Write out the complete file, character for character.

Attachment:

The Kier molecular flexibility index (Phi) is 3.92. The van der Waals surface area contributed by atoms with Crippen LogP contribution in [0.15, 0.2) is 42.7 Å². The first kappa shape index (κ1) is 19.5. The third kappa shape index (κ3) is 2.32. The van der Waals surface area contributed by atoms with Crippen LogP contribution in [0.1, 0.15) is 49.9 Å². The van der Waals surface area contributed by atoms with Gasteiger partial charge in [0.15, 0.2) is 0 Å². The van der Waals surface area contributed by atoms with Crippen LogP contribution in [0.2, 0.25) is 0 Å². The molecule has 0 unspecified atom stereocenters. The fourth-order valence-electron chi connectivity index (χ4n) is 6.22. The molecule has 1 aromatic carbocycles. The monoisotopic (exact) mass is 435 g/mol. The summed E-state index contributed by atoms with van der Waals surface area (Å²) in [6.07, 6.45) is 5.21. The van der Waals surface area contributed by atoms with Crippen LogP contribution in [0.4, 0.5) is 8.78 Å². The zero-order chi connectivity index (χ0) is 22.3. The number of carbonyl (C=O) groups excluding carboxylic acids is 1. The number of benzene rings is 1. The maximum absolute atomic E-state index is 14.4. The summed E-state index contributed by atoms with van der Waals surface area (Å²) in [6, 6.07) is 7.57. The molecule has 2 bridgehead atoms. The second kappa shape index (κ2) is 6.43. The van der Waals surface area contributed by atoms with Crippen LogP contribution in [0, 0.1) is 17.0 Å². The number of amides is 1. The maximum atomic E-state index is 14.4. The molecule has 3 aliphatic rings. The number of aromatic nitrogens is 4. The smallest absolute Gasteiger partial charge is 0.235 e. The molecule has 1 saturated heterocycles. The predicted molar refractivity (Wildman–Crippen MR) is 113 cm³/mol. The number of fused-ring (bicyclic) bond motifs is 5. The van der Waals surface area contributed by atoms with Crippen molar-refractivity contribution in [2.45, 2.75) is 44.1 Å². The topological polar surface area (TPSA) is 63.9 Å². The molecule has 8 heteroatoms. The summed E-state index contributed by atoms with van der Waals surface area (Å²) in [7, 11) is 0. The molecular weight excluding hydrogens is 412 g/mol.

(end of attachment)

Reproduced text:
The Kier molecular flexibility index (Phi) is 3.92. The van der Waals surface area contributed by atoms with Crippen LogP contribution in [0.15, 0.2) is 42.7 Å². The first kappa shape index (κ1) is 19.5. The third kappa shape index (κ3) is 2.32. The van der Waals surface area contributed by atoms with Crippen LogP contribution in [0.1, 0.15) is 49.9 Å². The van der Waals surface area contributed by atoms with Gasteiger partial charge in [0.15, 0.2) is 0 Å². The van der Waals surface area contributed by atoms with Crippen LogP contribution in [0.2, 0.25) is 0 Å². The molecule has 0 unspecified atom stereocenters. The fourth-order valence-electron chi connectivity index (χ4n) is 6.22. The molecule has 1 aromatic carbocycles. The monoisotopic (exact) mass is 435 g/mol. The summed E-state index contributed by atoms with van der Waals surface area (Å²) in [6.07, 6.45) is 5.21. The van der Waals surface area contributed by atoms with Crippen LogP contribution in [0.4, 0.5) is 8.78 Å². The zero-order chi connectivity index (χ0) is 22.3. The number of carbonyl (C=O) groups excluding carboxylic acids is 1. The number of benzene rings is 1. The maximum absolute atomic E-state index is 14.4. The summed E-state index contributed by atoms with van der Waals surface area (Å²) in [6, 6.07) is 7.57. The molecule has 2 bridgehead atoms. The second kappa shape index (κ2) is 6.43. The van der Waals surface area contributed by atoms with Crippen LogP contribution in [0, 0.1) is 17.0 Å². The number of amides is 1. The maximum atomic E-state index is 14.4. The molecule has 3 aliphatic rings. The number of aromatic nitrogens is 4. The smallest absolute Gasteiger partial charge is 0.235 e. The molecule has 1 saturated heterocycles. The predicted molar refractivity (Wildman–Crippen MR) is 113 cm³/mol. The number of fused-ring (bicyclic) bond motifs is 5. The van der Waals surface area contributed by atoms with Crippen molar-refractivity contribution in [2.45, 2.75) is 44.1 Å². The topological polar surface area (TPSA) is 63.9 Å². The molecule has 8 heteroatoms. The summed E-state index contributed by atoms with van der Waals surface area (Å²) in [7, 11) is 0. The molecular weight excluding hydrogens is 412 g/mol.